Excerpts of column "Runrunes" (Rumors) of Thursday, February 7
PATIENT. Security measures are tighter and tighter inside the Medical Surgical Research Center (Cimeq) at Havana for the persons who are in touch with the medical treating team of the reelected president of Venezuela and caudillo of the Bolivarian revolution, Commander Hugo Chávez Frías. Only his closest relatives, the Castro brothers, doctors, nurses and -on very few occasions, for few minutes- Venezuelan Vice-President Nicolás Maduro, Foreign Minister Elías Jaua and Congress Speaker Diosdado Cabello, are allowed. In order to prevent any information leak as to the patient's real health condition, additional security steps have been taken, as confided by non-Cuban doctors: 1. Medical staff should pass through a metal detector. 2. Mobile phones are banned. They must be kept in a locker outside the presidential area. 3. There is a password that changes on a daily basis. 4. The medical history of VEN-001 is hidden away. 5. Doctors have a numerical token to be entered as requested, even outside the Cimeq. 6. Said token is also used for the connection of videoconferences among Cuba, Spain, Brazil, the USA and Venezuela. What is the reason for enhanced secrecy? Just on Wednesday, February 6, former Minister Jesse Chacón informed that President Chávez "stands up already," and has met with his closest team members. He reckoned that in the short or medium term, "unless a new event occurs, Chávez will show up in the country." The previous day, Maduro and Cabello commented that there is no rush for the ill president to return. Both of them recommended that Chávez should take his time in getting well. On Wednesday, Maduro and Jaua brought him images of the virgins of El Valle and Betania. Which of them are to be trusted?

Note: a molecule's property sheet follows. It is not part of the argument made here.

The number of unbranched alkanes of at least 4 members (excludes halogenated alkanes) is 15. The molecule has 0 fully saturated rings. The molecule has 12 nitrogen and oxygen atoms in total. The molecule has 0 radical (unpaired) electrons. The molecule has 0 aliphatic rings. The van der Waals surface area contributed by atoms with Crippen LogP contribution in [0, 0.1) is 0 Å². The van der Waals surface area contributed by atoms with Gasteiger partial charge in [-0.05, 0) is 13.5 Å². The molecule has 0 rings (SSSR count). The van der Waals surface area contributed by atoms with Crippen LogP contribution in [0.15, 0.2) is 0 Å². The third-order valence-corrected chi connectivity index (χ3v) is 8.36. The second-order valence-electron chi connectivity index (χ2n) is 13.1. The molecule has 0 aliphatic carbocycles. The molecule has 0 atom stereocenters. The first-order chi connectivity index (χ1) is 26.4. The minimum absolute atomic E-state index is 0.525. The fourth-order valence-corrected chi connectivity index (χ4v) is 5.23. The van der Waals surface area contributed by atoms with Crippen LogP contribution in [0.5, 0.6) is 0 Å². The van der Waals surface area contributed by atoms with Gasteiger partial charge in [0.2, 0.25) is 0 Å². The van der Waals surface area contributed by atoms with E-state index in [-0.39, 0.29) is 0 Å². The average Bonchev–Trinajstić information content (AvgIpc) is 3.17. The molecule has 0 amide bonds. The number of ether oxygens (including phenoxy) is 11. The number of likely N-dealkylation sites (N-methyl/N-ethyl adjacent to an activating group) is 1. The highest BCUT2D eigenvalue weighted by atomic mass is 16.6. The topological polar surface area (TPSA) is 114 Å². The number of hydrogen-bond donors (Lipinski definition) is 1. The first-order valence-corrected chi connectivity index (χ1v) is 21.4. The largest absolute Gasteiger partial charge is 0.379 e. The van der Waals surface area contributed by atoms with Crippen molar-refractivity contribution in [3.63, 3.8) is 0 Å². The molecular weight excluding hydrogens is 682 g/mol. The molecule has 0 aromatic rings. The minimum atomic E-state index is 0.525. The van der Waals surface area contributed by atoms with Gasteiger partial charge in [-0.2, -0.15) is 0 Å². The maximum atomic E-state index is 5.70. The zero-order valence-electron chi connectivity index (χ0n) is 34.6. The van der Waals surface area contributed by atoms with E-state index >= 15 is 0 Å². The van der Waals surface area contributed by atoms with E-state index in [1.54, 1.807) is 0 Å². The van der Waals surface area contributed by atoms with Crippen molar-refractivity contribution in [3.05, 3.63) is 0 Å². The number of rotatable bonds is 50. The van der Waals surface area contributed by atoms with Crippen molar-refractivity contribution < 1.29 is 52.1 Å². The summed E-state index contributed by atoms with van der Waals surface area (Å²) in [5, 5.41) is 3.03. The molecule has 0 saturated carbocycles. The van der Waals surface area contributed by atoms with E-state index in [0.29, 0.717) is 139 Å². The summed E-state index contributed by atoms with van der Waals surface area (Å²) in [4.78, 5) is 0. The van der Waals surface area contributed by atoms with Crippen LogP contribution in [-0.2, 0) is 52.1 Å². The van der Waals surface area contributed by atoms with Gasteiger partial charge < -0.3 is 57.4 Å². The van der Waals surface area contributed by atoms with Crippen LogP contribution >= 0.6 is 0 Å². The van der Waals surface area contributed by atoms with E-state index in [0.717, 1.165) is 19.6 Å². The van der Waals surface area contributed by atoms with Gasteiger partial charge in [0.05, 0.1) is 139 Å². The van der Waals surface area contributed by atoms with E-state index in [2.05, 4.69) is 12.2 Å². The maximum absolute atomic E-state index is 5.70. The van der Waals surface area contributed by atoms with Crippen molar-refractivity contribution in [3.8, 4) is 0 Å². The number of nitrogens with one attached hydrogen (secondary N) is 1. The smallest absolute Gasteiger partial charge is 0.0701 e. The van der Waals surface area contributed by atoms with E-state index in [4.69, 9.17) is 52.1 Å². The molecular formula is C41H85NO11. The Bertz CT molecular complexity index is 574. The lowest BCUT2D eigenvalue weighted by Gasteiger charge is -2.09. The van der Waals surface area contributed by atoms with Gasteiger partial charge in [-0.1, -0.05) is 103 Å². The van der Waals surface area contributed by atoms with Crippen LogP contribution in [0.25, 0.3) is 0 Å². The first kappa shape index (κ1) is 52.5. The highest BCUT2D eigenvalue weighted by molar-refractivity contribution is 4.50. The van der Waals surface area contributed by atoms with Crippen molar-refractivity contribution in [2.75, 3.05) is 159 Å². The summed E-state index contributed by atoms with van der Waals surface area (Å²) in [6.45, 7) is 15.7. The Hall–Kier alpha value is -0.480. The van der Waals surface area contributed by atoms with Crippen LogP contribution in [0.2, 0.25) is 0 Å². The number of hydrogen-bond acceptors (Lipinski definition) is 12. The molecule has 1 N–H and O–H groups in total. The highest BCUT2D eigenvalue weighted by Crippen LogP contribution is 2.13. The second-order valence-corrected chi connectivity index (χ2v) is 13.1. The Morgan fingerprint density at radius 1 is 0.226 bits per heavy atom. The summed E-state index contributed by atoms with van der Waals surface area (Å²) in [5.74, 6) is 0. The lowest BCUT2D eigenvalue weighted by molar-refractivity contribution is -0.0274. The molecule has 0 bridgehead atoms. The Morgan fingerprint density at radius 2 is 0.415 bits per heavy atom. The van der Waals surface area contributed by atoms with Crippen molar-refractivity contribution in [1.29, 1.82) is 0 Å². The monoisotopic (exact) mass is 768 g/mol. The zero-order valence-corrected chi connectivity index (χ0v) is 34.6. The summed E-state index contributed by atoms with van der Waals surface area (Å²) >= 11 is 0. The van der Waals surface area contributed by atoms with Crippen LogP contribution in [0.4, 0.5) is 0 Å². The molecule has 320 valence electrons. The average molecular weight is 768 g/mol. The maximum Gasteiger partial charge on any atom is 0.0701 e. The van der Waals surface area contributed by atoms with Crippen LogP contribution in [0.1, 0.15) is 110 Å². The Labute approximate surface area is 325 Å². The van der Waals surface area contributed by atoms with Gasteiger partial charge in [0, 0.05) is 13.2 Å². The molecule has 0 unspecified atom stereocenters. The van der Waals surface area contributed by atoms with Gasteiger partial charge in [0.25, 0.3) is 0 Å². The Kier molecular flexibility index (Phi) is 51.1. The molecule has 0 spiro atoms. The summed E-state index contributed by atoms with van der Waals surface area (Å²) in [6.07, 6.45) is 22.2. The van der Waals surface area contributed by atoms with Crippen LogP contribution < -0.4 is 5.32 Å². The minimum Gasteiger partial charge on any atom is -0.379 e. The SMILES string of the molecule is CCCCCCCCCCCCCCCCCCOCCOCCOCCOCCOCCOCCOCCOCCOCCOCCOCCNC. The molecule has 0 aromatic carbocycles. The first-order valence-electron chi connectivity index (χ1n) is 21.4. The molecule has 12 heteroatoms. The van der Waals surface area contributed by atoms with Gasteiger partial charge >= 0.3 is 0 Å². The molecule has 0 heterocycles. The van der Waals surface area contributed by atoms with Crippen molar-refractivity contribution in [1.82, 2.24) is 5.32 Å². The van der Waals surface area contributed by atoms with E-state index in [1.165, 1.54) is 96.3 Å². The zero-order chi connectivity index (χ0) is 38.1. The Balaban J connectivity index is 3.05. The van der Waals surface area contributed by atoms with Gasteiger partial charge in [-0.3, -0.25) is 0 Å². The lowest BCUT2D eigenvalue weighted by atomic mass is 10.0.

GOLD. The flights of the Venezuelan presidential aircraft can be tracked on the following website: http://www.flightradar24.com/data/airplanes/fav0001. Jaua's latest trip from Cuba to China with a stopover in Russia raised suspicion about the possibility of a gold shipment as the surety requested by both the Chinese and Russians.
Translated by Conchita Delgado
Cristian Fonseca, a businessman in La Candelaria district downtown Caracas, was doing the accounts in his small shop office on Sunday December 21, 2008. The Christmas shopping season kept him working late hours into the night. It was around 11 p.m. and his phone rang. A friend broke the bad news to him over the telephone.